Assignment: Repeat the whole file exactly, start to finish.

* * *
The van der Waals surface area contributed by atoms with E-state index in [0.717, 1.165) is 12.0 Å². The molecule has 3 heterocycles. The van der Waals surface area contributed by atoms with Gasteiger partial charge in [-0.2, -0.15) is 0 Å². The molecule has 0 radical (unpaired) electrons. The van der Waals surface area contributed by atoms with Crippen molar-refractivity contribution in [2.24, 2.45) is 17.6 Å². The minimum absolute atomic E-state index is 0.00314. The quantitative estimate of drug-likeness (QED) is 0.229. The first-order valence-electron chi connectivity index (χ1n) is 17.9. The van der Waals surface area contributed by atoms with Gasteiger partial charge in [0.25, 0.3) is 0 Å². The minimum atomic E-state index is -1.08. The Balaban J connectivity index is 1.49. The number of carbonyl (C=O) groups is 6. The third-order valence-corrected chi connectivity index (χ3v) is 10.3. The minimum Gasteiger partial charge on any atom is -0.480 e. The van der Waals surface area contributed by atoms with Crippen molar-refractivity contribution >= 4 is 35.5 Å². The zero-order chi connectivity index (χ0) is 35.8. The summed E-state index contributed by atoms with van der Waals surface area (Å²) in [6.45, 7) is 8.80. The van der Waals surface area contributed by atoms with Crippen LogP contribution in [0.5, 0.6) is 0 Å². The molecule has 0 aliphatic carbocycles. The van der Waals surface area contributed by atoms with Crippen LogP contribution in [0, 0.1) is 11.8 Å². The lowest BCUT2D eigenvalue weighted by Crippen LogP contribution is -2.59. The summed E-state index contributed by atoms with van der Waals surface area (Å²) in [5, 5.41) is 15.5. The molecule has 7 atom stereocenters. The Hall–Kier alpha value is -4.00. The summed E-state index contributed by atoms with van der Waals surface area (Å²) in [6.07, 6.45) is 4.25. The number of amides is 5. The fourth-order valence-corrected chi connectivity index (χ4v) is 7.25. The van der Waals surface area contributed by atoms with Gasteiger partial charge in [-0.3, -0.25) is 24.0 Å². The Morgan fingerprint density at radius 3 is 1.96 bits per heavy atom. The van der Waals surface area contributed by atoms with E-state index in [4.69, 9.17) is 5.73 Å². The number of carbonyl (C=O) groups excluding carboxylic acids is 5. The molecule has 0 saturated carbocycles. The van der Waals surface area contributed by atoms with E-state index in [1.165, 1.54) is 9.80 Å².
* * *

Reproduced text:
The van der Waals surface area contributed by atoms with E-state index in [0.717, 1.165) is 12.0 Å². The molecule has 3 heterocycles. The van der Waals surface area contributed by atoms with Gasteiger partial charge in [-0.2, -0.15) is 0 Å². The molecule has 0 radical (unpaired) electrons. The van der Waals surface area contributed by atoms with Crippen molar-refractivity contribution in [2.24, 2.45) is 17.6 Å². The minimum absolute atomic E-state index is 0.00314. The quantitative estimate of drug-likeness (QED) is 0.229. The first-order valence-electron chi connectivity index (χ1n) is 17.9. The van der Waals surface area contributed by atoms with Gasteiger partial charge in [0.25, 0.3) is 0 Å². The minimum atomic E-state index is -1.08. The Balaban J connectivity index is 1.49. The number of carbonyl (C=O) groups is 6. The third-order valence-corrected chi connectivity index (χ3v) is 10.3. The minimum Gasteiger partial charge on any atom is -0.480 e. The van der Waals surface area contributed by atoms with Crippen molar-refractivity contribution >= 4 is 35.5 Å². The zero-order chi connectivity index (χ0) is 35.8. The summed E-state index contributed by atoms with van der Waals surface area (Å²) in [6.45, 7) is 8.80. The van der Waals surface area contributed by atoms with Crippen LogP contribution in [0.5, 0.6) is 0 Å². The molecule has 0 aliphatic carbocycles. The van der Waals surface area contributed by atoms with Crippen LogP contribution in [0, 0.1) is 11.8 Å². The lowest BCUT2D eigenvalue weighted by Crippen LogP contribution is -2.59. The summed E-state index contributed by atoms with van der Waals surface area (Å²) in [5, 5.41) is 15.5. The molecule has 7 atom stereocenters. The Hall–Kier alpha value is -4.00. The summed E-state index contributed by atoms with van der Waals surface area (Å²) in [6.07, 6.45) is 4.25. The number of amides is 5. The fourth-order valence-corrected chi connectivity index (χ4v) is 7.25. The van der Waals surface area contributed by atoms with Gasteiger partial charge in [-0.3, -0.25) is 24.0 Å². The Morgan fingerprint density at radius 3 is 1.96 bits per heavy atom. The van der Waals surface area contributed by atoms with E-state index in [4.69, 9.17) is 5.73 Å². The number of carbonyl (C=O) groups excluding carboxylic acids is 5. The molecule has 0 saturated carbocycles. The van der Waals surface area contributed by atoms with E-state index in [1.165, 1.54) is 9.80 Å².